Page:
Robison has families firmly within her sights. Her role covers housing, welfare and child poverty targets and, with the cost-of-living crisis continuing to erode household finances, she says her team is “doing everything we can”. Under legislation set in 2017, ministers have committed to reducing the number of children living in relative poverty from one in four to fewer than one in ten. Recent projects by charities suggest the government will fall just short of its interim target of 17 per cent in 2023-24. However, the Scottish Child Payment – the only benefit of its kind in the UK – has been called a “gamechanger” and Robison says its uplift to £25 per week, plus its rollout to all eligible children up to age 16, is an example of how the Scottish Government can work effectively even “with a fixed budget, and a falling budget, an inflation-impacted budget”. “Trying to put in place big interventions not seen anywhere else in these islands is really bold,” she says.
If Robison had seen her current role advertised among the public sector positions on the myjobscotland website, she says, “I would be clicking that and getting my CV in”. “It could have been written for me in terms of my interests, my background, my real passion.”
The democratic will of the Scottish Parliament, whether on this or any other matter, should be respected
She recounts a recent visit to Prospect Community Housing in Wester Hailes, Edinburgh, where she announced winter funding for food groups and heard from staff and residents. “I was speaking to a tenant who had been isolated in a top floor flat in her previous block and has now got this ground floor apartment that has also got a common room with activities, and she says, ‘I’m never out of there’. She never used to leave her flat and now she’s out every day, she’s got new friends. That woman’s life has been transformed,” Robison enthuses.
And despite calls from council leaders for the Scottish Government to suspend its plan for a national care service, Robison is convinced that reform is necessary. “Having a national care service is absolutely essential and some of the same issues way back in the 90s, before this place was around, are issues that a national care service is required for, to bring that parity and real integration between the health system and social care. It’s absolutely the right direction of travel.”
While there’s some controversy over that policy, it has been nothing compared with the response to the Gender Recognition Reform (GRR) Bill, which – now subject to a Westminster veto – was passed by the parliament after days of fractious debate. There were heckles from the public gallery, and the startling sight of a woman flashing a fake-fur merkin [a pubic wig] in a protest against the law change, which allows those born or residing in Scotland to change their sex on legal documents after three months of living in their acquired gender and a promise to do so for the rest of their lives. The need for a medical diagnosis of gender dysphoria is removed and the age threshold is reduced to 16, while an offence of making a false declaration is created.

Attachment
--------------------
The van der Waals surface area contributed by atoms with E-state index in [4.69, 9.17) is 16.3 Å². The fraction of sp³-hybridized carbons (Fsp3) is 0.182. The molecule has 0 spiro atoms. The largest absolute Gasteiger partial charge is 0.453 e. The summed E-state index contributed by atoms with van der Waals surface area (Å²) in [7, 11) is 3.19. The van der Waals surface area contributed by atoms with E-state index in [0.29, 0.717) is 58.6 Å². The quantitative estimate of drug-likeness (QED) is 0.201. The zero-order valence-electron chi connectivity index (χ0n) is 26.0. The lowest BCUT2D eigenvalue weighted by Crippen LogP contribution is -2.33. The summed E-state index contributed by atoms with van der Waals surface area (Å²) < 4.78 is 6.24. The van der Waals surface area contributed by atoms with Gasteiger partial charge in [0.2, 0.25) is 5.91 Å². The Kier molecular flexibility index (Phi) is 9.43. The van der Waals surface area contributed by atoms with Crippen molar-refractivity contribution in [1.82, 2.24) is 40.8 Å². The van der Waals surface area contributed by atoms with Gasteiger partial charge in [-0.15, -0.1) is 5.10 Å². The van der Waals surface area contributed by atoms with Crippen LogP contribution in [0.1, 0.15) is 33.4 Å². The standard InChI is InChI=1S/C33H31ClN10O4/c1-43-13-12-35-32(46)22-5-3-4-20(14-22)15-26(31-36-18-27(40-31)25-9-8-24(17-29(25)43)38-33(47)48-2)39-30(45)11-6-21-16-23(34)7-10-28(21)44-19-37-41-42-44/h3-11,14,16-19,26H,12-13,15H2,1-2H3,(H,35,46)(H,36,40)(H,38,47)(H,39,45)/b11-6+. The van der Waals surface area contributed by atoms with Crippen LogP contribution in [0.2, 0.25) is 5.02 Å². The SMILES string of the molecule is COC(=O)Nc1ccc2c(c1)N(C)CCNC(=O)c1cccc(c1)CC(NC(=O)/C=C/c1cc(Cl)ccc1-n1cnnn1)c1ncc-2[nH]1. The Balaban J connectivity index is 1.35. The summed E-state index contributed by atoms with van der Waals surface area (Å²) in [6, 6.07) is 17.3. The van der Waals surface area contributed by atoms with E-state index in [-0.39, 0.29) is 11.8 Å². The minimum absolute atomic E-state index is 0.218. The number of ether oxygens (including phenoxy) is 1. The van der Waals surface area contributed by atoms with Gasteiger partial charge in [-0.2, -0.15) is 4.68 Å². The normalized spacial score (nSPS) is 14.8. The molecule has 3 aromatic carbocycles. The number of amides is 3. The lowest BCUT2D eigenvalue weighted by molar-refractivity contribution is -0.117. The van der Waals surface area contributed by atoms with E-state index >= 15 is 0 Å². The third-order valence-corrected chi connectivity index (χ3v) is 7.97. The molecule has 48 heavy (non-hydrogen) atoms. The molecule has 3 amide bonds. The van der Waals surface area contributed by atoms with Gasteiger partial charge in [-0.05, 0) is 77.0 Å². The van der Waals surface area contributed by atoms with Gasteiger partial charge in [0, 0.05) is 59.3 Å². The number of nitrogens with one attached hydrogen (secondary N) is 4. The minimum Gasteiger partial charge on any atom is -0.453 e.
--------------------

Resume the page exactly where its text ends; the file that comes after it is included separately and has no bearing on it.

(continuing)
Under the Scotland Act, the UK Government had one month to block the bill on the grounds that it would impinge on UK-wide laws. As that deadline approached, Robison was unsure whether the challenge would come. “It’s still a work in progress in terms of where we end up,” she said, defending the legislation’s competence. “I understand there isn’t unanimity within the UK Government about the way to proceed,” she told Holyrood. “There are differing opinions.”
And, awaiting that news, Robison expressed the same sentiments she’d share as she urged Scottish Secretary Alister Jack to withdraw his Section 35 order and allow the bill to go for royal assent. “It was a small change but a bold change, and very much consistent with the direction of travel of many other countries. It’s not exceptional,” she said.
“This parliament voted two to one in favour. The democratic will of the Scottish Parliament, whether on this or any other matter, should be respected.”
While most of the criticism over the GRR was directed towards First Minister Nicola Sturgeon, Robison also experienced her share. She’d had that too as health secretary, pre-Covid, when much of the critique was “personalised”. “I have enormous sympathies for anybody who holds that job,” she says. “Every job in government is huge but it’s particularly an enormous responsibility and people feel that and carry it.
“It would be the same headlines no matter who was in the job, it comes with the territory.
“You don’t see UK Government health secretaries in the line of fire in quite the same way as we do here in Scotland. It’s not a complaint – more scrutiny is not necessarily a bad thing, but it’s quite markedly different.”
After holding so many political roles, are there any others Robison would like to achieve? Perhaps first minister? And, as an original MSP, might she fight on for another 20 years? She laughs off both suggestions. “I’m absolutely enjoying the job I’m in,” she says. “I have ambitions to do more within the role, but there’s always other things in life I want to do at some point.
“I have always said that I don’t want to be hanging about beyond the time that I should. I’ll know when that time is. Life is short and you’ve got to make the most of it.”